Russia retaliates against Turkey for downing warplane
Russia on Thursday stepped up its retaliation against Turkey for the downing of one of its warplanes, tightening controls over Turkish food imports as President Vladimir Putin demanded Ankara apologize.
Tensions have soared after Turkish fighter jets shot down the bomber on the Syrian border on Tuesday, leading to the loss of one of two pilots and a soldier who took part in a failed rescue operation, Russia’s first combat losses since the start of its Syria campaign.
Moscow ruled out any military retaliation against NATO-member Turkey but has struck out at its key tourism and agricultural sectors even as officials in Ankara and the West have sought to put a lid on the dispute.
“We still have not heard any articulate apologies from Turkey’s highest political level nor any proposals to compensate for the harm and damage nor promises to punish criminals responsible for their crimes,” Putin said at the Kremlin.
Turkey insists its forces repeatedly warned the Russian jet, an assertion backed up by the United States, and Ankara issued what it said was a recording of the communications.
But Moscow says the plane never crossed over the border from Syria, and the rescued pilot said there was no warning before his plane was shot down in flames.
Russian Foreign Minister Sergei Lavrov branded the incident a “planned provocation” while Putin accused Turkey of a “stab in the back committed by accomplices of terrorists.”
Turkey’s military said it did not know the warplane was Russian and that it was ready for “all kinds of cooperation.”
However, the downing raised fears it could fuel a wider geopolitical conflict and highlighted the difficulty of forging consensus on the fate of Syria as Putin prepares to host French President Francois Hollande on Thursday.
After jihadists killed 130 people in Paris this month in attacks claimed by the Islamic State group, Hollande went on a diplomatic offensive, floating an idea of grand coalition to fight the jihadists in Syria.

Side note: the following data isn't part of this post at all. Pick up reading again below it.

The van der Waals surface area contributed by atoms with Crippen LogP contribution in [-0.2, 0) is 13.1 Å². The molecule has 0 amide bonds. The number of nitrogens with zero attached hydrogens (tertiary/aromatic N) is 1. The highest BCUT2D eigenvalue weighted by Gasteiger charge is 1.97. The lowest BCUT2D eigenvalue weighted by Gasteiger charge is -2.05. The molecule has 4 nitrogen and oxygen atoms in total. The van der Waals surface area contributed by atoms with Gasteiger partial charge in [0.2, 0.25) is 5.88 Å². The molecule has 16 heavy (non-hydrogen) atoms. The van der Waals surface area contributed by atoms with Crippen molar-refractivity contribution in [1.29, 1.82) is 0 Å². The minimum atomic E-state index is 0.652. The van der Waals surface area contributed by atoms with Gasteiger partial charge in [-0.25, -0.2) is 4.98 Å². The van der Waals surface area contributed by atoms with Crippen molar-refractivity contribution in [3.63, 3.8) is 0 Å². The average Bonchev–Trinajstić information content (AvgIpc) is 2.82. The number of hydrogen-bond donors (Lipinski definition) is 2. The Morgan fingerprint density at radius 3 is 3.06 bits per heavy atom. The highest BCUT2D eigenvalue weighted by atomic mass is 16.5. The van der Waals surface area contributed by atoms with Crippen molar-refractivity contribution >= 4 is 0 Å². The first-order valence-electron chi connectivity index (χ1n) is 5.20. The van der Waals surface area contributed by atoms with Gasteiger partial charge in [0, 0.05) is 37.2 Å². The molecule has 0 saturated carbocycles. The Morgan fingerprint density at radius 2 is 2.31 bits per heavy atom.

The French leader travelled to Washington for talks with US President Barack Obama and then met German Chancellor Angela Merkel in Paris.
But few expect the Kremlin talks to produce a breakthrough.
Experts say it is hard to imagine Russia and Turkey in the same anti-IS coalition given their stark differences on the Syrian conflict and the new tensions over the Russian jet.
Tourism and food imports
Putin has backed a warning to citizens not to travel to Turkey, which is hugely popular with Russian tourists, and the federal tourism agency recommended a ban on the sale of package holidays to the country.
Russia also went after Turkey’s agricultural sector, upping checks on food imports over alleged safety standard violations.
But while Moscow’s rhetoric has been tough, authorities conspicuously stopped short of banning Turkish food imports altogether.
Some 15 percent of Turkish agricultural produce does not meet Russian standards with levels of pesticides and nitrates considerably above safe limits, Agriculture Minister Alexander Tkachev said.
The move is expected to become a major nuisance for Turkey which over the past 10 months exported agricultural produce and food worth just over $1 billion (940 million euros) to Russia, down a fifth from the same period last year.
Russia also said it could redirect its own exports to Turkey including wheat and oil — which totalled $1.3 billion over the past 10 months — to countries in the Middle East and Africa.
On Wednesday, lawmakers from the Kremlin-friendly A Just Russia party introduced a bill calling for a maximum punishment of five years in jail for those who deny the mass killing of Armenians by Ottoman Turkey in 1915 was a genocide.
If passed, the measure is expected to particularly infuriate Ankara which has always denied that the killings were a premeditated attempt by the Ottoman Empire to wipe out the Armenians.
In another retaliatory move, Vitaly Mutko, Russia’s sports minister and football federation chief, said the body recommended clubs cancel any visit to Turkey unless it involved an official calendar event.
A question mark is also hanging over a summit between Putin and Turkish President Recep Tayyip Erdogan that was expected to take place in Russia next month.
Russia has said it would ratchet up its firepower in Syria and send its most advanced S-400 air defence systems to its airbase there, adding that bombers flying sorties would be accompanied by fighter jets.
Russia’s air campaign in Syria had raised fears of such a mid-air misunderstanding with planes flying over the country as part of the US-led anti-IS coalition.